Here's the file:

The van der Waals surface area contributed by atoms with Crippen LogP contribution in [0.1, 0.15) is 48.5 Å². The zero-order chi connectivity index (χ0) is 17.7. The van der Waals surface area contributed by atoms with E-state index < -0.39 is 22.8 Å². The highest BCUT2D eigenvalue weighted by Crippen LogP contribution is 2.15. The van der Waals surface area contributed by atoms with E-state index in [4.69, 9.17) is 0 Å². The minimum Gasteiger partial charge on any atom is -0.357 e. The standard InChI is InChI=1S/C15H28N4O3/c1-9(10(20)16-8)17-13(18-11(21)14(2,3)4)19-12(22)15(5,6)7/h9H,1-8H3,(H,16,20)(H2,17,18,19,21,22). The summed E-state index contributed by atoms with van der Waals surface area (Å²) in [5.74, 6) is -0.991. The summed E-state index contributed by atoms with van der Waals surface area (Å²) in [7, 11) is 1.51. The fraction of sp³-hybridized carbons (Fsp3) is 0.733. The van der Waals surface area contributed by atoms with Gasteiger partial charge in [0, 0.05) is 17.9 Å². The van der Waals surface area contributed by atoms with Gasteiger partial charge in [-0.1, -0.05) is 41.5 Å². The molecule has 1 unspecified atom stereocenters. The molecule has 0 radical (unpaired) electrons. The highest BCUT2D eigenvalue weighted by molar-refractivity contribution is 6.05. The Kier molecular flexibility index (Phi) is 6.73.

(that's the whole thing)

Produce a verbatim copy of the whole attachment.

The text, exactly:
The van der Waals surface area contributed by atoms with Crippen LogP contribution in [0.1, 0.15) is 48.5 Å². The zero-order chi connectivity index (χ0) is 17.7. The van der Waals surface area contributed by atoms with E-state index < -0.39 is 22.8 Å². The highest BCUT2D eigenvalue weighted by Crippen LogP contribution is 2.15. The van der Waals surface area contributed by atoms with E-state index in [4.69, 9.17) is 0 Å². The minimum Gasteiger partial charge on any atom is -0.357 e. The standard InChI is InChI=1S/C15H28N4O3/c1-9(10(20)16-8)17-13(18-11(21)14(2,3)4)19-12(22)15(5,6)7/h9H,1-8H3,(H,16,20)(H2,17,18,19,21,22). The summed E-state index contributed by atoms with van der Waals surface area (Å²) in [5.74, 6) is -0.991. The summed E-state index contributed by atoms with van der Waals surface area (Å²) in [7, 11) is 1.51. The fraction of sp³-hybridized carbons (Fsp3) is 0.733. The van der Waals surface area contributed by atoms with Gasteiger partial charge in [0, 0.05) is 17.9 Å². The van der Waals surface area contributed by atoms with Gasteiger partial charge in [-0.1, -0.05) is 41.5 Å². The molecule has 1 unspecified atom stereocenters. The molecule has 0 radical (unpaired) electrons. The highest BCUT2D eigenvalue weighted by molar-refractivity contribution is 6.05. The Kier molecular flexibility index (Phi) is 6.73.